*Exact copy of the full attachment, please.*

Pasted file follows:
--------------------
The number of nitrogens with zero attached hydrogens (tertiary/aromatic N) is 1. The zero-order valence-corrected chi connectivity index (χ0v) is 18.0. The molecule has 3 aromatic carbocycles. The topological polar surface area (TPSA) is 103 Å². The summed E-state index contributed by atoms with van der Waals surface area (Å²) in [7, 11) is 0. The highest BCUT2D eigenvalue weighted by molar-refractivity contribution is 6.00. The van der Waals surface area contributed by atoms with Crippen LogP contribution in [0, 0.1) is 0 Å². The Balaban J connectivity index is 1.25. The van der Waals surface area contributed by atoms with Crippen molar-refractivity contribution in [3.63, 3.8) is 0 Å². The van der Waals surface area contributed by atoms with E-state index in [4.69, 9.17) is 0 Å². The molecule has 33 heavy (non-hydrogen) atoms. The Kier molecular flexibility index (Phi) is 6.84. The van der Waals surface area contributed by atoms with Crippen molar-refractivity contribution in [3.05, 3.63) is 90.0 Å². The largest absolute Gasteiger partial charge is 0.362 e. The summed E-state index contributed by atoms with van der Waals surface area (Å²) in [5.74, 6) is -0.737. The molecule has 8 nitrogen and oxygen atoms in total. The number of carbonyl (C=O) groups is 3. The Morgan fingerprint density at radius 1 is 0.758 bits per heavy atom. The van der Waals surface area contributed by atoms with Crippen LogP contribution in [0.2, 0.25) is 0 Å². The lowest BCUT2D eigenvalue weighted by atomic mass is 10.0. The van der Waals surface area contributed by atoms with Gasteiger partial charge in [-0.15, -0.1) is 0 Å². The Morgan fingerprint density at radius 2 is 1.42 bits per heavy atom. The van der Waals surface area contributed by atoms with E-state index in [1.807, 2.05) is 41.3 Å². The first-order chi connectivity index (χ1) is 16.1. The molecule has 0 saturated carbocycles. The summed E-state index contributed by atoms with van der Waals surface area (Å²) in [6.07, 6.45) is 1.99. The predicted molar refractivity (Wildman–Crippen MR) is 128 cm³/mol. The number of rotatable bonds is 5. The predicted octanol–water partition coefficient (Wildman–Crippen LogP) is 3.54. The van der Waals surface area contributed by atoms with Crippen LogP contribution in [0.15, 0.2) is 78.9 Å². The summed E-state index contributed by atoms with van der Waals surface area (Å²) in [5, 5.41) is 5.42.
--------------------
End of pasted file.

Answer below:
The number of nitrogens with zero attached hydrogens (tertiary/aromatic N) is 1. The zero-order valence-corrected chi connectivity index (χ0v) is 18.0. The molecule has 3 aromatic carbocycles. The topological polar surface area (TPSA) is 103 Å². The summed E-state index contributed by atoms with van der Waals surface area (Å²) in [7, 11) is 0. The highest BCUT2D eigenvalue weighted by molar-refractivity contribution is 6.00. The van der Waals surface area contributed by atoms with Crippen LogP contribution in [0, 0.1) is 0 Å². The Balaban J connectivity index is 1.25. The van der Waals surface area contributed by atoms with Crippen molar-refractivity contribution in [3.63, 3.8) is 0 Å². The van der Waals surface area contributed by atoms with E-state index in [4.69, 9.17) is 0 Å². The molecule has 33 heavy (non-hydrogen) atoms. The Kier molecular flexibility index (Phi) is 6.84. The van der Waals surface area contributed by atoms with Crippen molar-refractivity contribution in [3.05, 3.63) is 90.0 Å². The largest absolute Gasteiger partial charge is 0.362 e. The summed E-state index contributed by atoms with van der Waals surface area (Å²) in [5.74, 6) is -0.737. The molecule has 8 nitrogen and oxygen atoms in total. The number of carbonyl (C=O) groups is 3. The Morgan fingerprint density at radius 1 is 0.758 bits per heavy atom. The van der Waals surface area contributed by atoms with Crippen LogP contribution in [0.2, 0.25) is 0 Å². The lowest BCUT2D eigenvalue weighted by atomic mass is 10.0. The van der Waals surface area contributed by atoms with Gasteiger partial charge in [-0.15, -0.1) is 0 Å². The Morgan fingerprint density at radius 2 is 1.42 bits per heavy atom. The van der Waals surface area contributed by atoms with E-state index in [1.807, 2.05) is 41.3 Å². The first-order chi connectivity index (χ1) is 16.1. The molecule has 0 saturated carbocycles. The summed E-state index contributed by atoms with van der Waals surface area (Å²) in [6.07, 6.45) is 1.99. The predicted molar refractivity (Wildman–Crippen MR) is 128 cm³/mol. The number of rotatable bonds is 5. The predicted octanol–water partition coefficient (Wildman–Crippen LogP) is 3.54. The van der Waals surface area contributed by atoms with Crippen LogP contribution in [0.15, 0.2) is 78.9 Å². The summed E-state index contributed by atoms with van der Waals surface area (Å²) in [5, 5.41) is 5.42.